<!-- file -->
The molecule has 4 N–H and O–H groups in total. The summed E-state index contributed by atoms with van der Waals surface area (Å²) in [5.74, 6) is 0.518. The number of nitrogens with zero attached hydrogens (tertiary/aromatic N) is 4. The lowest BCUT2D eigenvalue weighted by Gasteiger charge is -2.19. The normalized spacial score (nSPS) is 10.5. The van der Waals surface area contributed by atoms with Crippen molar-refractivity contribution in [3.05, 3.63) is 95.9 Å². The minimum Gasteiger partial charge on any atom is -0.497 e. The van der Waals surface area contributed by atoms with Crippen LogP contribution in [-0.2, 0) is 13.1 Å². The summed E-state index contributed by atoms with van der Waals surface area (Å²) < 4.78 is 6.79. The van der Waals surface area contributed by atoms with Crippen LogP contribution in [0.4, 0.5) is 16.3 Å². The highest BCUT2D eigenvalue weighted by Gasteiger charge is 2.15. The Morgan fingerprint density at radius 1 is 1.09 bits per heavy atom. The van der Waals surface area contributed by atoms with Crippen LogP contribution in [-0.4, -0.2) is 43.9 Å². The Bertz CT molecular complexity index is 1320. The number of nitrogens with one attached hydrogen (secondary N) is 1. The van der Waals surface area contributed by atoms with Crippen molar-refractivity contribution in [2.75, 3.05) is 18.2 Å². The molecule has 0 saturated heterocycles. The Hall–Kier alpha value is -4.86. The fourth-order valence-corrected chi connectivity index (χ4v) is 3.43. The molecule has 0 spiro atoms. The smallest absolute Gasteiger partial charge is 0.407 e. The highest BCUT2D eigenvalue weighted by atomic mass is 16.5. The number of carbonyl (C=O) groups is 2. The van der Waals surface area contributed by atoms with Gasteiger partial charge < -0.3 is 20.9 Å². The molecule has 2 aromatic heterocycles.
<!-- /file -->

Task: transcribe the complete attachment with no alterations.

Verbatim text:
The molecule has 4 N–H and O–H groups in total. The summed E-state index contributed by atoms with van der Waals surface area (Å²) in [5.74, 6) is 0.518. The number of nitrogens with zero attached hydrogens (tertiary/aromatic N) is 4. The lowest BCUT2D eigenvalue weighted by Gasteiger charge is -2.19. The normalized spacial score (nSPS) is 10.5. The van der Waals surface area contributed by atoms with Crippen molar-refractivity contribution in [3.05, 3.63) is 95.9 Å². The minimum Gasteiger partial charge on any atom is -0.497 e. The van der Waals surface area contributed by atoms with Crippen LogP contribution in [-0.2, 0) is 13.1 Å². The summed E-state index contributed by atoms with van der Waals surface area (Å²) < 4.78 is 6.79. The van der Waals surface area contributed by atoms with Crippen LogP contribution in [0.4, 0.5) is 16.3 Å². The highest BCUT2D eigenvalue weighted by Gasteiger charge is 2.15. The Morgan fingerprint density at radius 1 is 1.09 bits per heavy atom. The van der Waals surface area contributed by atoms with Crippen LogP contribution in [-0.4, -0.2) is 43.9 Å². The Bertz CT molecular complexity index is 1320. The number of nitrogens with one attached hydrogen (secondary N) is 1. The van der Waals surface area contributed by atoms with Crippen molar-refractivity contribution in [2.75, 3.05) is 18.2 Å². The molecule has 0 saturated heterocycles. The Hall–Kier alpha value is -4.86. The fourth-order valence-corrected chi connectivity index (χ4v) is 3.43. The molecule has 0 spiro atoms. The smallest absolute Gasteiger partial charge is 0.407 e. The highest BCUT2D eigenvalue weighted by atomic mass is 16.5. The number of carbonyl (C=O) groups is 2. The van der Waals surface area contributed by atoms with Gasteiger partial charge < -0.3 is 20.9 Å². The molecule has 2 aromatic heterocycles.